Your Self-Nature is so deep that it is even free from the
      rising and falling of the worlds. That is a way of saying free
      from death itself. That is because when you are born, by your
      own direct experience, the world seems to come into
      existence, and when you die the world seems to go like it
      never existed at all. And yet at this depth we remain at home
      and at peace. This is why at our very core, in the depth of our
      heart we feel as if we will never die.
       
       

       
      You can read the entire book "The Lazy Mans Guide to
      Enlightenment" online:
       
       
      Two of my favorite links are:
       
      more than 200 quotes by Sri Nisargadatta Maharaj on the
      importance of practice and how to practice:
       
       
      One of the most beautiful and detailed descriptions of the
      experience of Self Realization ever written:
       
       

       
       
      The Silent Mind, by Bernadette Roberts 
       
      I wish I understood the mechanism of
      self-consciousness, or how it is possible
      for the mind to bend back on itself, for if I
      did, I could more easily convey a better
      understanding of no-self and its most
      noticeable effect -- the silent mind. But
      whatever this mechanism is, the state of
      no-self is the breaking up of a self-conscious
      system whereby the mind can no longer see
      itself as an object; and at the same time it
      loses the ability to find any other object to
      take its place, because when there is no self
      there is also no other.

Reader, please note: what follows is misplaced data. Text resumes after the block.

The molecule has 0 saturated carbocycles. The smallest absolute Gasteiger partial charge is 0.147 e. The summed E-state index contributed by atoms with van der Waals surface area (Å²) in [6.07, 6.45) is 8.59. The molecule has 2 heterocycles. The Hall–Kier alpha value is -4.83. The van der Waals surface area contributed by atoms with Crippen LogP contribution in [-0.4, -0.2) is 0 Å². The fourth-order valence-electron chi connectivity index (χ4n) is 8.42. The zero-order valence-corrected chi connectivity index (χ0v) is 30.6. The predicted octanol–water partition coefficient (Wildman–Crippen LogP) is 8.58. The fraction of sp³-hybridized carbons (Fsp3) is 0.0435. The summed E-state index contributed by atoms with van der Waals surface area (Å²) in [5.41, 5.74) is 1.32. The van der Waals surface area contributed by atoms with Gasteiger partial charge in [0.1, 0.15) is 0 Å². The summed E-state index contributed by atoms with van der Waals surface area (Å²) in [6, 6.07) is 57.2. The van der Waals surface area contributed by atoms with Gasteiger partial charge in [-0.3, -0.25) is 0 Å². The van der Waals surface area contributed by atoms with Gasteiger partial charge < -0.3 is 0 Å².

I might add that the mind has never had the
      ability to see itself as a subject -- this would
      be as impossible as the eye seeing itself; yet
      I think this very impossibility may be the clue
      to the type of consciousness that remains
      when consciousness without a knowable
      subject or object becomes the whole of it.
      This type of consciousness is not available to
      our ordinary way of knowing, and because it
      cannot be experienced or understood by the
      relative mind, it falls squarely into the realm of
      the unknown and the unknowable. 
       
      I used to believe that in order to know of the self's existence,
      it was not necessary for the mind to reflect back on itself -- to
      make itself an object or to be self-conscious, that is; instead,
      I believed that the basic awareness of thoughts and feelings
      went right on, and was present whether I reflected on them or
      not. Now, however, I see this is not the way it works. I see
      this is an error, but an error it is only possible to realize once
      self-consciousness had come to an end. It seems that on an
      unconscious level this reflexive mechanism goes on so
      continuously, it makes no difference if we are aware of this
      mechanism on a conscious level or not. In turn, this means
      that when the mechanism is cut off, we not only lose
      awareness of the self -- or the agent of consciousness on a
      conscious level -- but we lose awareness of the self on an
      unconscious level as well. Stated more simply: when we can
      no longer verify or check back (reflect) on the subject of
      awareness, we lose consciousness of there being any
      subject of awareness at all. To one who remains
      self-conscious, of course, this seems impossible. To such a
      one, the subject of consciousness is so self-evident and
      logical, it needs no proof. But to the unself-conscious mind,
      no proof is possible. 
       
      The first question to be asked is whether or not
      self-consciousness is necessary for thinking, or if thinking
      goes right on without a thinker. My answer is that thinking
      can only arise in a self-conscious mind, which is obviously
      why the infant mentality cannot survive in an adult world. But
      once the mind is patterned and conditioned or brought to its
      full potential as a functioning mechanism, thinking goes right